Stainless Steel Welded Components in Contact with Water: Mold or Oxide?

Posted on

One of our readers asked an interesting question. About a month and a half after installing a pool ladder made of stainless steel, the area where the welds are located and submerged in water developed some issues. What should you do if mold or oxide forms on welded stainless steel components?

The dilemma: is it mold or oxide?

Before taking any action, it was necessary to determine whether it was mold or oxide. Depending on the specific case, the treatments for the stainless steel component will differ. If it is mold, for example, the ladder needs to be removed and treated with anti-mold products suitable for stainless steel. It is necessary to ensure that the chloride concentration in these substances does not exceed 300 ppm and that they do not contain highly aggressive acids (e.g., bleach, muriatic acid, etc.). Additionally, high summer temperatures do not help to slow down this phenomenon!


Welded stainless steel components. What to do if it is oxide?

If it is oxide, the problem is more serious and probably cannot be resolved definitively. If the plates to which the supports are bolted are not stainless steel but metal, the junction will obviously oxidize. Between materials with different potentials, a galvanic current is created, with chloride-rich water acting as an electrolyte. Electrons from the metal with the lower potential will migrate to the one with the higher potential. Therefore, we recommend avoiding this type of connection, especially if the metals involved are immersed in the same liquid. What should be done, then? The only solution is to replace the plates with ones made of the same stainless steel as the supports. Crucial, in the case of immersion in pool water, is the choice of the type of stainless steel. Even AISI 316 may not be sufficient.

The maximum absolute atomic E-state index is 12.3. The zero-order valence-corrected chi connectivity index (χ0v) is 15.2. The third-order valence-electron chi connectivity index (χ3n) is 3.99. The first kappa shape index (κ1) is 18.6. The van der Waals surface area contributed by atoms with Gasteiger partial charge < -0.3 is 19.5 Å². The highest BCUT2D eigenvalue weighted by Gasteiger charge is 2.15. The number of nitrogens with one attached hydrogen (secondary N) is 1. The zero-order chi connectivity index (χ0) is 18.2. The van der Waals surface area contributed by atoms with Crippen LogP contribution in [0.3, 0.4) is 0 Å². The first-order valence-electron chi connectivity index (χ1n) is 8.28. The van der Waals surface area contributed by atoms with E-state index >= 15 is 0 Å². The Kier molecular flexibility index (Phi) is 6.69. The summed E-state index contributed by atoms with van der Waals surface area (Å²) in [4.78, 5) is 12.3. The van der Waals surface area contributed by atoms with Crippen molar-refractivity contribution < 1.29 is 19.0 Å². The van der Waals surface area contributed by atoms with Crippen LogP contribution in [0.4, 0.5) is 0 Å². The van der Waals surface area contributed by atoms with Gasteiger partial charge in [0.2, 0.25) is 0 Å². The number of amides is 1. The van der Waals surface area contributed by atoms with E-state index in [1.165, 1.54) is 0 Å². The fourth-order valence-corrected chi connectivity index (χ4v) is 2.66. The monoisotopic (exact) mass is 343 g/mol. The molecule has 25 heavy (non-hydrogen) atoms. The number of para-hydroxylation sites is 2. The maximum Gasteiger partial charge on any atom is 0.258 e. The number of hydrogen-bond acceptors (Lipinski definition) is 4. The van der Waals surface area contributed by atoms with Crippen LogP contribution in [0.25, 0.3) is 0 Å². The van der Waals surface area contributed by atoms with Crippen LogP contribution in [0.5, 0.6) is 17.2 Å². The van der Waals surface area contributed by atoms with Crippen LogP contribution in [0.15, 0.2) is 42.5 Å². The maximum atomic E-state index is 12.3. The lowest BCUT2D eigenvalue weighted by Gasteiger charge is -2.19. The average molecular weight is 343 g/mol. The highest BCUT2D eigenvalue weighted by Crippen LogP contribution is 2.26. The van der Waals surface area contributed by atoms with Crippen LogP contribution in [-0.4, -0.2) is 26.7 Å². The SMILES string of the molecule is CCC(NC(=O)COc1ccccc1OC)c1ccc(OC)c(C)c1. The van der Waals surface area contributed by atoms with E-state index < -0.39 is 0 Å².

But why does oxide form on welds?

Stainless steel welds are extremely delicate. They must be done with great care, paying attention to various factors that can influence resistance to oxidation. If the stainless steel used does not have a very low carbon percentage (below 0.030%), during welding (and the consequent increase in temperature), chromium carbides can precipitate. The compound thus does not passivate. To temporarily remove the oxide, a pickling agent can be used, followed by a passivating agent to recreate the passivated layer (e.g., products like Sparcle from Cheamsearch). But to definitively resolve the problem, it is necessary to eliminate the cause that triggers the onset of corrosion as mentioned in the previous paragraph.

Visit our website and discover how easy it is for companies to buy our stainless steel fasteners online.

Want to read more articles? Continue here.

Leave a Reply

Your email address will not be published. Required fields are marked *

Informativa Privacy Ai sensi dell’art.13 del regolamento (UE) 2016/679 i dati personali raccolti nella presente forme saranno trattati solo per rispondere alle richieste inviate. Per maggiori informazioni consultare l’informativa Privacy completa.

WordPress Theme by RichWP